Novi Divorce Lawyer, Michigan

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Symantha L. Heath Lawyer
Symantha L. Heath
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Symantha L. Heath

Symantha L. Heath is a Top Attorney Award winner at Attorney.com. Only 5% have the elite qualifications. Click the badge for more info.
VERIFIED
Divorce & Family Law, Child Support, Child Custody, Alimony & Spousal Support, Collaborative Law
Specialist in Divorce & Family Law

Susan Elkouri and Symantha Heath practice exclusively in the areas of divorce, family, and matrimonial law. They have developed a reputation not only ... (more)

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Kenneth D. Clayton Lawyer

Kenneth D. Clayton

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Workers' Compensation, Social Security -- Disability, Divorce, Social Security

Kenneth Clayton is a practicing lawyer in the state of Michigan.

Rebecca Tooman

Dispute Resolution, Collaborative Law, Alimony & Spousal Support, Child Support
Status:  In Good Standing           

Daniel B. Felder

Family Law, Traffic, Divorce, Farms
Status:  In Good Standing           

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Dayna P. Erbe-Cristofori

Child Support, Farms, Divorce, Family Law
Status:  In Good Standing           

Theodore M. Takesian

Deportation, Family Law, Divorce, Criminal
Status:  In Good Standing           Licensed:  46 Years

Rebecca Suzanne Tooman

Dispute Resolution, Family Law, Alimony & Spousal Support, Child Support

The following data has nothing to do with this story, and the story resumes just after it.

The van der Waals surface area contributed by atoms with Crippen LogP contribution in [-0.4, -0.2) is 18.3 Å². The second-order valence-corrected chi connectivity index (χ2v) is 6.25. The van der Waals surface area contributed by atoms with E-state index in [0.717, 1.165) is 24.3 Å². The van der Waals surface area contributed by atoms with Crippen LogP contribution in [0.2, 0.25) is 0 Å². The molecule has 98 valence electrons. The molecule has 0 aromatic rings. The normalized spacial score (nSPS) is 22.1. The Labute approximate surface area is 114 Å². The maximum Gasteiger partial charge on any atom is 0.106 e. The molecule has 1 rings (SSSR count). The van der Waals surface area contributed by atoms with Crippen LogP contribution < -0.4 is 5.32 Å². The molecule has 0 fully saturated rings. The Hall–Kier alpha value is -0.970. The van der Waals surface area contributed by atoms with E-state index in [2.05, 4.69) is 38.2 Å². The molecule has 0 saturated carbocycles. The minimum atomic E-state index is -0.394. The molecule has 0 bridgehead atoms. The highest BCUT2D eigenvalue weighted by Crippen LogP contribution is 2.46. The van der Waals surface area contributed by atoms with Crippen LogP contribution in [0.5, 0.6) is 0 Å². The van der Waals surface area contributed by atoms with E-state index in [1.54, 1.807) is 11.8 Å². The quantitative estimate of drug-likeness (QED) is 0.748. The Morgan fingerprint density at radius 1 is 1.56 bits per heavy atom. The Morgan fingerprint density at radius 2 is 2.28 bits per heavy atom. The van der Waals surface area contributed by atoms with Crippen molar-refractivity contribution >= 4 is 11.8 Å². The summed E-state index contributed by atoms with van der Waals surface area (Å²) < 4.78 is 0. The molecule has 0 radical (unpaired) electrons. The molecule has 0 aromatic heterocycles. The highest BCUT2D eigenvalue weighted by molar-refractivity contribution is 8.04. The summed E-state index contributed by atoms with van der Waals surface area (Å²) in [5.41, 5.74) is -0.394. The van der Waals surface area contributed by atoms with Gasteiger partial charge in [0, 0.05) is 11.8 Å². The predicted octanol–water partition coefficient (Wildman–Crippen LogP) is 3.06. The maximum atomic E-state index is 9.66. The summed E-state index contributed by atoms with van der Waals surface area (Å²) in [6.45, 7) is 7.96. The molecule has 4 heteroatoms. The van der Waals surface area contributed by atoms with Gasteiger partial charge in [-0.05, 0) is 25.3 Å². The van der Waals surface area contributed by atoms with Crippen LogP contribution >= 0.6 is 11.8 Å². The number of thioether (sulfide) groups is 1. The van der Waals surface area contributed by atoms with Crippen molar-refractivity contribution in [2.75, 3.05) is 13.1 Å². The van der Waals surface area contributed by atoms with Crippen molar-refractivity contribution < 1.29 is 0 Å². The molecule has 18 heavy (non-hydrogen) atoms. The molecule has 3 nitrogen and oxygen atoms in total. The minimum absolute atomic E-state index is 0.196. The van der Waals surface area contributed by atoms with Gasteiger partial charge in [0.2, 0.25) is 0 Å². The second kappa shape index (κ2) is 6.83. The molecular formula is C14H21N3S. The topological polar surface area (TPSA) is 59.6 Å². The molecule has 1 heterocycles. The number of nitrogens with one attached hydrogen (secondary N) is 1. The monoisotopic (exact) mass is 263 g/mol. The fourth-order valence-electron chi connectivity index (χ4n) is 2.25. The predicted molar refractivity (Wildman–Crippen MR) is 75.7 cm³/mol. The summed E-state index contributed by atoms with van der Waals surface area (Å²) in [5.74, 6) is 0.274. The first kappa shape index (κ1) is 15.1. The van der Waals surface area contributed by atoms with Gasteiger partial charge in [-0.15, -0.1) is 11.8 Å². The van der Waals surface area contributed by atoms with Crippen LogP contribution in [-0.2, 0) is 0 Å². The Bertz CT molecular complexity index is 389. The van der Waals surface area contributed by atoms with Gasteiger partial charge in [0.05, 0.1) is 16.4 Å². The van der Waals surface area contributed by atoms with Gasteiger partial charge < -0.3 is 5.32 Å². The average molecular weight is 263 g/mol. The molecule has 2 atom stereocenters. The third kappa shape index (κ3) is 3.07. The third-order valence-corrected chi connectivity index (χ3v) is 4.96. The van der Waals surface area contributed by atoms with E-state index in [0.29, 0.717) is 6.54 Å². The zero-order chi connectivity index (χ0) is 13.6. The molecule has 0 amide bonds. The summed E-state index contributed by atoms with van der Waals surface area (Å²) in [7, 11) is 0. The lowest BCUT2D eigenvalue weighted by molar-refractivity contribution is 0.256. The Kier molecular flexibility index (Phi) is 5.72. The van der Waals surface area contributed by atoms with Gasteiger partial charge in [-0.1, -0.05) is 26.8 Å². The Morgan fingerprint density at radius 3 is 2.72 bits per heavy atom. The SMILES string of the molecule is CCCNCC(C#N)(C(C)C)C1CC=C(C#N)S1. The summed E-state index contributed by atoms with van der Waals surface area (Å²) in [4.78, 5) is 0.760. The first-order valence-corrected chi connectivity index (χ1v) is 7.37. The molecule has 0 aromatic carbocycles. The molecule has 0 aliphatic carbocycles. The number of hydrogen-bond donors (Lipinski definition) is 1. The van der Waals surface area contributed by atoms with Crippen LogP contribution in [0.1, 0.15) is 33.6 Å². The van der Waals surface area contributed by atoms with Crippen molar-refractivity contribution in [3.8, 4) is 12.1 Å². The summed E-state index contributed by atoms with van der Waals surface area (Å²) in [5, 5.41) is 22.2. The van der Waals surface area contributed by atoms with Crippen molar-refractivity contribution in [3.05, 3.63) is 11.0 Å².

Status:  In Good Standing           Licensed:  16 Years

Daniel D. Mclean

Employee Rights, Divorce, Contract, Collection
Status:  In Good Standing           Licensed:  14 Years

Ryan M. Kelly

Divorce, Child Support, Child Custody, Criminal
Status:  In Good Standing           

Mathew Kobliska

Litigation, Dispute Resolution, Family Law, Divorce
Status:  In Good Standing           Licensed:  32 Years

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LEGAL TERMS

HEAD OF HOUSEHOLD

A person who supports and maintains, in one household, one or more people who are closely related to him by blood, marriage or adoption. Under federal income ta... (more...)
A person who supports and maintains, in one household, one or more people who are closely related to him by blood, marriage or adoption. Under federal income tax law, you are eligible for favorable tax treatment as the head of household only if you are unmarried and you manage a household which is the principal residence (for more than half of the year) of dependent children or other dependent relatives. Under bankruptcy homestead and exemption laws, the terms householder and 'head of household' mean the same thing. Examples include a single woman supporting her disabled sister and her own children or a bachelor supporting his parents. Many states consider a single person supporting only himself to be a head of household as well.

SEPARATION

A situation in which the partners in a married couple live apart. Spouses are said to be living apart if they no longer reside in the same dwelling, even though... (more...)
A situation in which the partners in a married couple live apart. Spouses are said to be living apart if they no longer reside in the same dwelling, even though they may continue their relationship. A legal separation results when the parties separate and a court rules on the division of property, such as alimony or child support -- but does not grant a divorce.

VISITATION RIGHTS

The right to see a child regularly, typically awarded by the court to the parent who does not have physical custody of the child. The court will deny visitation... (more...)
The right to see a child regularly, typically awarded by the court to the parent who does not have physical custody of the child. The court will deny visitation rights only if it decides that visitation would hurt the child so much that the parent should be kept away.

INTERLOCUTORY DECREE

A court judgment that is not final until the judge decides other matters in the case or until enough time has passed to see if the interim decision is working. ... (more...)